More than 300 graduate Texas A&M Central Texas
By BRITTANY FHOLER
More than 300 undergraduate and graduate students crossed the stage to receive their degrees during the Texas A&M University Central Texas Commencement ceremony held Saturday evening at the Bell County Expo Center.
Saturday’s graduates pushed the number of students who have graduated from TAMUCT to more than 7,000 since the campus opened its doors in 2012.
Of the nearly 350 students graduating, 71 graduated with their master’s degrees and four with their Specialist School Psychology, while 14 earned a Bachelor of Science Nursing degree, seven earned a Bachelor of Social Work and three earned a Bachelor of Music.
During the [rocessional, graduates walked to their seats to sounds of the 1st Cavalry Division Band, under the direction of Maj. Curtis Kinzey, playing March of the Warriors. Director of Student Success Larry Davis sang the National Anthem.
Before the awarding of degrees, Lt. Gen. Theodore Martin, Deputy Commanding General/Chief of Staff U.S. Army Training and Doctrine Command, commissioned 10 ROTC cadets into the U.S. Army as Second Lieutenants.
“We’re here today to bring on board the next generation of Army leaders that will help protect our country and our way of life,” Martin said. “These young men and women of character are ready and they will never let you down.”
One of the cadets, Shawn Griffon of Copperas Cove, graduated with a Bachelor of Science from the College of Arts and Sciences. Griffon is following in his father’s, grandfather’s and great-grandfather’s footsteps in joining the military.
“When I started trying to think about what I wanted to do, I just always when I was a kid, I played soldier, so it just kind of was destiny I suppose,” Griffon said.
Griffon transferred from Angelo State University to Texas A&M Central Texas. He said he was ready to graduate and take the next step.
“It’s still kind of setting in a little bit but it feels really good because it’s probably one of the hardest things I’ve ever done, with trying to balance trying to commission into the Army through ROTC, having a job and attending school,” Griffon said.
Now that he’s reached the end of this part of his journey, Griffon said he was feeling nervous.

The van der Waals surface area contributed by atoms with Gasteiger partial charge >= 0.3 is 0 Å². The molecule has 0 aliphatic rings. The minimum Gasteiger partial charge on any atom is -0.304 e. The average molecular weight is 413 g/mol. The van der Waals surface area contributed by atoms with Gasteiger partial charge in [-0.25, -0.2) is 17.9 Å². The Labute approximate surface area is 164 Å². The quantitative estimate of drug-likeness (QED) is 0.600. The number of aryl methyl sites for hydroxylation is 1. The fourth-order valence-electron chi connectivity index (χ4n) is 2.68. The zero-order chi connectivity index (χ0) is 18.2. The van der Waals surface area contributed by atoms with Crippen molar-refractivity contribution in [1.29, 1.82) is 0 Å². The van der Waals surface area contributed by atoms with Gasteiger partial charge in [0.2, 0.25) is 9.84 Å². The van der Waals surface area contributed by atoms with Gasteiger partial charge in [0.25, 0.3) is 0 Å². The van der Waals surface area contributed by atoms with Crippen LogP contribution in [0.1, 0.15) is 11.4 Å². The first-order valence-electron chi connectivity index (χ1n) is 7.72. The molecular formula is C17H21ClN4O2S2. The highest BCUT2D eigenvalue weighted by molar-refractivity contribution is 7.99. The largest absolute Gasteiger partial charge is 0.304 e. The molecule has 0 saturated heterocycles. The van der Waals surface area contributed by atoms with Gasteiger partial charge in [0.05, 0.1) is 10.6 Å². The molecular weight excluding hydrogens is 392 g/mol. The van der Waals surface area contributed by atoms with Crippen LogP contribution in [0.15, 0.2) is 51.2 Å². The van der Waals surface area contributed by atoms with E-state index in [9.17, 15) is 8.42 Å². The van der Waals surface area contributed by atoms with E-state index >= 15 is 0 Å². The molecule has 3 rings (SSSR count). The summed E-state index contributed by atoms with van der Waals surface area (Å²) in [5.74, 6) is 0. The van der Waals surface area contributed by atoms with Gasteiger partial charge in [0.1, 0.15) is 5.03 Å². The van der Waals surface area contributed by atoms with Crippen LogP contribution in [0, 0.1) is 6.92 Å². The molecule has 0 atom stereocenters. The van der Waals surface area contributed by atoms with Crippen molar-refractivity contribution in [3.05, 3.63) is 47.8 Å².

“You’re supposed to know a lot but in reality, you’re going into a leadership position and you really don’t know too much,” Griffon said. “I hope that I have a lot of good mentors when I actually do get to my unit and platoon and hope that I can be developed into somebody worth following.”
Following the commissioning of the new officers, Laylan Copelin, the Vice Chancellor for Marketing and Communications for the Texas A&M University system, shared a few words of encouragement to the graduates.
“While none of us know what the future for each of you may hold, I do know that you will be prepared for what lies ahead, thanks to this university,” Copelin said. “You are now part of a unique segment of our society, not just as graduates of Texas A&M University Central Texas but more broadly those with a college degree. I challenge you to see this as both a personal accomplishment and also a charge to carry out a proud legacy of positively impacting people’s lives.”
The A&M University system has a visible presence in 251 of the state’s 254 counties but a program presence in all of the counties. It enrolls more than 153,000 students, with 32,000 graduating each year.
Texas A&M University Central Texas differs from most other universities in quite a few ways- by being an upper-level university but also by having such a large veteran population. Graduates who served in the United States military were identified by the maroon stoles worn over their black gowns.
One of those veterans was David Sanchez, who served 23 years in the Army and was a forward observer, or 13F. Walking with him on Saturday was his service dog, Remington the Australian Shepherd, who wore his own little graduation cap.
Sanchez earned his Bachelor of Science in Psychology from the College of Education and plans to start on his master’s degree in the fall.
Sanchez said his reason for enlisting in the military was to go to college, with the objective being to earn his doctorate degree. Some people enlist with the purpose of earning a medal, Sanchez added.
“Mine was ‘I’m here just to go to college,’ but I stayed 23 years,” he said.
“I’m ready for the next step,” Sanchez added. “I really want to see what happens now. I want to see the master’s.”
Texas A&M University Central Texas is a recognized Purple Heart University by the Military Order of the Purple Heart CENTEX Chapter 1876 and therefore indicates which graduates are Purple Heart recipients in the program. Saturday’s commencement ceremony recognized Terry Smith for being a Purple Heart recipient.